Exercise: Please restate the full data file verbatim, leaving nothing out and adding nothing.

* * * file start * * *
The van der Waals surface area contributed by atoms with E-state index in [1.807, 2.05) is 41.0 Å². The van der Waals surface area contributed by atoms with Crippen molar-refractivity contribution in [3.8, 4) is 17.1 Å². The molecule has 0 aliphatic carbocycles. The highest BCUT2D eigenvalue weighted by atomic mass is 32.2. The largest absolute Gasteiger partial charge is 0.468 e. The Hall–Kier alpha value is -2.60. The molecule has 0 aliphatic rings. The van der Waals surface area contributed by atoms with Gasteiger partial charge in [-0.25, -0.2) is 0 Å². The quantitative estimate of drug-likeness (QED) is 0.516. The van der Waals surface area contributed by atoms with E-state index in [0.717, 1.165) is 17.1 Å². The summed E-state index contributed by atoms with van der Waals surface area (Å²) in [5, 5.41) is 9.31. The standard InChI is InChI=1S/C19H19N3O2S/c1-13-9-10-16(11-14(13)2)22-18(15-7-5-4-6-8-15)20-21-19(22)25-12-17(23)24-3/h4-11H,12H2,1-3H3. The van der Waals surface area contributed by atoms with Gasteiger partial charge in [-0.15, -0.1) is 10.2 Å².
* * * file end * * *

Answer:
The van der Waals surface area contributed by atoms with E-state index in [1.807, 2.05) is 41.0 Å². The van der Waals surface area contributed by atoms with Crippen molar-refractivity contribution in [3.8, 4) is 17.1 Å². The molecule has 0 aliphatic carbocycles. The highest BCUT2D eigenvalue weighted by atomic mass is 32.2. The largest absolute Gasteiger partial charge is 0.468 e. The Hall–Kier alpha value is -2.60. The molecule has 0 aliphatic rings. The van der Waals surface area contributed by atoms with Gasteiger partial charge in [-0.25, -0.2) is 0 Å². The quantitative estimate of drug-likeness (QED) is 0.516. The van der Waals surface area contributed by atoms with E-state index in [0.717, 1.165) is 17.1 Å². The summed E-state index contributed by atoms with van der Waals surface area (Å²) in [5, 5.41) is 9.31. The standard InChI is InChI=1S/C19H19N3O2S/c1-13-9-10-16(11-14(13)2)22-18(15-7-5-4-6-8-15)20-21-19(22)25-12-17(23)24-3/h4-11H,12H2,1-3H3. The van der Waals surface area contributed by atoms with Gasteiger partial charge in [-0.15, -0.1) is 10.2 Å².